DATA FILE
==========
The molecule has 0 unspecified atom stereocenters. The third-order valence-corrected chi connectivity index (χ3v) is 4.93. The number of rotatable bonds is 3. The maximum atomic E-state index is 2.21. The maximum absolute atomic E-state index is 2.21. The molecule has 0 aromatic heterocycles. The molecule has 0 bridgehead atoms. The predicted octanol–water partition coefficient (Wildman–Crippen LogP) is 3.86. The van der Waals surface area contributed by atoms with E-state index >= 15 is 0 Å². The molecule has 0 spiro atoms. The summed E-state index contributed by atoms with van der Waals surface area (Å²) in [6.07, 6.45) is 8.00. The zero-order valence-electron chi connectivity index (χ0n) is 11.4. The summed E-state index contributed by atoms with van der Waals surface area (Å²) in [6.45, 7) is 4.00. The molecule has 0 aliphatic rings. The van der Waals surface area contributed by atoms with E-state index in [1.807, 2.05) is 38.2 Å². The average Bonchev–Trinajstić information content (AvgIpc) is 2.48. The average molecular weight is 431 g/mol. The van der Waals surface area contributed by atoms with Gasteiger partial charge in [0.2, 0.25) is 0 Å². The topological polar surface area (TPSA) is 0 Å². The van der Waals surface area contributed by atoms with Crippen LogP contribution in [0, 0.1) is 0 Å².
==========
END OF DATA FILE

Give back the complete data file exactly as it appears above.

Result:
The molecule has 0 unspecified atom stereocenters. The third-order valence-corrected chi connectivity index (χ3v) is 4.93. The number of rotatable bonds is 3. The maximum atomic E-state index is 2.21. The maximum absolute atomic E-state index is 2.21. The molecule has 0 aromatic heterocycles. The molecule has 0 bridgehead atoms. The predicted octanol–water partition coefficient (Wildman–Crippen LogP) is 3.86. The van der Waals surface area contributed by atoms with E-state index >= 15 is 0 Å². The molecule has 0 spiro atoms. The summed E-state index contributed by atoms with van der Waals surface area (Å²) in [6.07, 6.45) is 8.00. The zero-order valence-electron chi connectivity index (χ0n) is 11.4. The summed E-state index contributed by atoms with van der Waals surface area (Å²) in [6.45, 7) is 4.00. The molecule has 0 aliphatic rings. The van der Waals surface area contributed by atoms with E-state index in [1.807, 2.05) is 38.2 Å². The average Bonchev–Trinajstić information content (AvgIpc) is 2.48. The average molecular weight is 431 g/mol. The van der Waals surface area contributed by atoms with Gasteiger partial charge in [0.2, 0.25) is 0 Å². The topological polar surface area (TPSA) is 0 Å². The van der Waals surface area contributed by atoms with Crippen LogP contribution in [0, 0.1) is 0 Å².